It’s not only couples who have faced a sex famine in lockdown. Sperm donation has dried up too!
The number of men donating has fallen by 66% in the UK since the beginning of the pandemic.
One in seven British couples face difficulty conceiving and the UK is importing around 7,000 samples each year to keep up with demand.
New research of 2000 British men shows that more than 78% of them believe more men would donate if they understood more about fertility. In fact, only 8% of men 45 or over know how to donate.
Sperm donors can receive up to £35 per clinic visit to cover their expenses, with more available to cover travel, accommodation or childcare. It’s illegal to pay sperm donors more than their reasonable expenses.
Give Future Families a Choice, is a campaign launched in a bid to change outdated perceptions.
The study found that 87% of British men weren’t aware of the number of couples in the UK having difficulties conceiving.
More than half (54%) of British men didn’t understand the process of how to donate sperm, with almost half of males (44%) claiming that fertility is not an important quality of a sperm donor. Whilst being a non-smoker, non-drinker and being physically fit ranked highly in terms of donor suitability.
68% of those men surveyed did not understand that a traceable family history is an important factor to becoming a suitable donor.
Additionally, a third of British men (33%) believe that sperm donation has the same level of social acceptance as giving blood. Nearly half of these men (48%) have given blood and 49% would be comfortable donating sperm.
“One thing for certain is there is a clear gap in an understanding of what it takes to become a sperm donor and why donation is important,” says Edward Coats, Consultant at The Fertility Partnership’s Donor Bank. “British men aren’t aware of the enormous difference they can make to the lives of British couples as they bring new families to life.”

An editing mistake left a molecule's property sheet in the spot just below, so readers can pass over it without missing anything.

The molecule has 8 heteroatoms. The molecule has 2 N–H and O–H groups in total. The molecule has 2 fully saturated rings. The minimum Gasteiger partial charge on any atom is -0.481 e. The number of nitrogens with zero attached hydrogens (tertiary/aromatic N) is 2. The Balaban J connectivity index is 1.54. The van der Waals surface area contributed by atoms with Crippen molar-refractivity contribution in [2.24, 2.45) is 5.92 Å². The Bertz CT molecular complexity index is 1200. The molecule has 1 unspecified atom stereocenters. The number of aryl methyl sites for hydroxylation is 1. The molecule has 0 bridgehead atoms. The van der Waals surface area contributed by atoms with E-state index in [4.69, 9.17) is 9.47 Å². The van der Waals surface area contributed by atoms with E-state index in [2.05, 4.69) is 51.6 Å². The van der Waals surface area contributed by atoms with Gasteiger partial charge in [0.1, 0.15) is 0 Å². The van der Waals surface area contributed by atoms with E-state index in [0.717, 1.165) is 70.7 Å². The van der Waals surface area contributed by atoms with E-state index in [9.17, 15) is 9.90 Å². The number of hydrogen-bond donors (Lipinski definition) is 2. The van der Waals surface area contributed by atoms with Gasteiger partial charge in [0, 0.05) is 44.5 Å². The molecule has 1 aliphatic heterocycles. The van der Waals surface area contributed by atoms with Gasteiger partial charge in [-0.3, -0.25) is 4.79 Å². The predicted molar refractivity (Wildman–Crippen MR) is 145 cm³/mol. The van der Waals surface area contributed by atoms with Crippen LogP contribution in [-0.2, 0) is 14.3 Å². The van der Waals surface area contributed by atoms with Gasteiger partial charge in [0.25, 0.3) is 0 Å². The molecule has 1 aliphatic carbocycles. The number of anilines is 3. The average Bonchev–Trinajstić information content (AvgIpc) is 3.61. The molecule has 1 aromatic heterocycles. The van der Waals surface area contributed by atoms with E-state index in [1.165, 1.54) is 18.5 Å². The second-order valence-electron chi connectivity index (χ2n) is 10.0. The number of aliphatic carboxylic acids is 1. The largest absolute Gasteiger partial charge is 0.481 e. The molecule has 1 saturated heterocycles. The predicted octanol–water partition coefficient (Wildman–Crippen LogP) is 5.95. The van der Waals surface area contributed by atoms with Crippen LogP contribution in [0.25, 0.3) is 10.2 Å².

“Every year, around 2000 children are conceived in the UK with the help of a donor according to the Human Fertilisation & Embryology Authority (HFEA). Offering a centralised Donor Bank is the first step in the process but we need donors to come forward.” he continues.
“With demand outweighing supply in the UK, we want to educate the men of Britain about the process of sperm donation and debunk the myths that surround it, so that we can increase the number of donors within our donor banks and help give future British families a choice.”
The good news is that younger men are eager to learn more about the process of sperm donation. The TFP Donor Bank study found that more than any other age group, millennials, (25-34 year olds), are keen to learn more about how a sperm bank works (55%).
For more information about the TFP Donor Bank or to find out if you could donate, please visit www.tfpdonorbank.com.
Pic by: @deonblack